In honor of Valentine’s Day, when many of you will write love notes to your loved ones, I thought I’d remind you of what the best writers know and care about. It’s called “diction.” Simply put, “diction” means “word choice.” And great writers choose their words based on a word’s denotation (dictionary definition) and its connotations (emotional nuance). Here’s a quick lesson about diction regarding a person who most likely deserves a Valentine today: your mother.
Think about the word “mother.” Plain and simple, “mother” means your “female parent.” Now think about the emotional overtones you associate with the word “mother,” emotions such as “loving,” “warm,” “gentle,” “caring,” “nurturing,” and “self-sacrificing.” (If your own mother was self-centered, cold, or mean, I’m sorry. You deserved better). Over time, the word “mother” has accumulated positive connotations because most mothers love and care for their children, which is why you send flowers, chocolates, and a card to your mom to express gushing gratitude for the trouble you caused her before becoming a responsible adult.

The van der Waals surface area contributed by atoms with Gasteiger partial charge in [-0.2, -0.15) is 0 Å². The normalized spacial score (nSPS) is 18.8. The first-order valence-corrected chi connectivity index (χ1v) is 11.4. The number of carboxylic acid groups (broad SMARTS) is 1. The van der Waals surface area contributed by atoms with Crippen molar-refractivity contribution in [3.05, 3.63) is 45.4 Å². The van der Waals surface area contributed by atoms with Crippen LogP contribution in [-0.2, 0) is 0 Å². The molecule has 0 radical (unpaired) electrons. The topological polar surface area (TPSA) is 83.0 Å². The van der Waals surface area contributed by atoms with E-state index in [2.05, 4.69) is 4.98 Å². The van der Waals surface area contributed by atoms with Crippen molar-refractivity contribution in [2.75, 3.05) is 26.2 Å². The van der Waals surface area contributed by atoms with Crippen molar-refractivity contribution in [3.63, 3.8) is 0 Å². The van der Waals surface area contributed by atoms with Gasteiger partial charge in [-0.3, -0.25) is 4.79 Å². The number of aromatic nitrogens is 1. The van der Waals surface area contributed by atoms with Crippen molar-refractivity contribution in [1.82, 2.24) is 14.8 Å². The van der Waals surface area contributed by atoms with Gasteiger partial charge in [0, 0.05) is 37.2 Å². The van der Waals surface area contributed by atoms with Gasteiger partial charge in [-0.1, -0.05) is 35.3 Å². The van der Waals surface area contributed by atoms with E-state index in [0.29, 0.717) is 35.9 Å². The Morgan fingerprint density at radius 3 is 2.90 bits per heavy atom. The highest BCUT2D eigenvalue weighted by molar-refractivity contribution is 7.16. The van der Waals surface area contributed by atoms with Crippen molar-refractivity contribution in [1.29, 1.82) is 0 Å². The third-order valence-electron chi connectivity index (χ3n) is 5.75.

In contrast, the connotations of “mother-in-law” (defined as the “female parent of one’s spouse”) are negative. These negative overtones of “mother-in-law” can’t be escaped, either, whether your mother-in-law is a stereotypically terrible one or an uncharacteristically fabulous one. When people hear “mother-in-law,” they also hear “critical,” “manipulative,” “needy,” or worse—no matter whether the stereotype is true for their mother-in-law or not. In fact, the word “mother-in-law” has accumulated so many negative connotations, that if you tell people you’re writing to your mother-in-law and even sending her a Valentine’s Day gift, they might assume you’re doing it out of duty or obligation.
So now that you’re paying attention to diction, you’ll be better prepared to write the most important love letter of your life. On Valentine’s Day, your choice of words is critical. You want to impress. You want to write, “I love you!” But maybe “love” isn’t enough. Maybe it sounds too cliché! My advice: don’t right click on the word “love” to find a synonym that may (or may not!) make you sound more eloquent. Right click, instead, to help you find a word with the exact connotation for expressing your degree of love or the exact nature of the feelings you’re experiencing toward the love of your life. Could it be that what you want to write is closer to, “I adore you,” or maybe, “I worship you,” or possibly even, “I revere you”?
Only you will know. Choose wisely and well.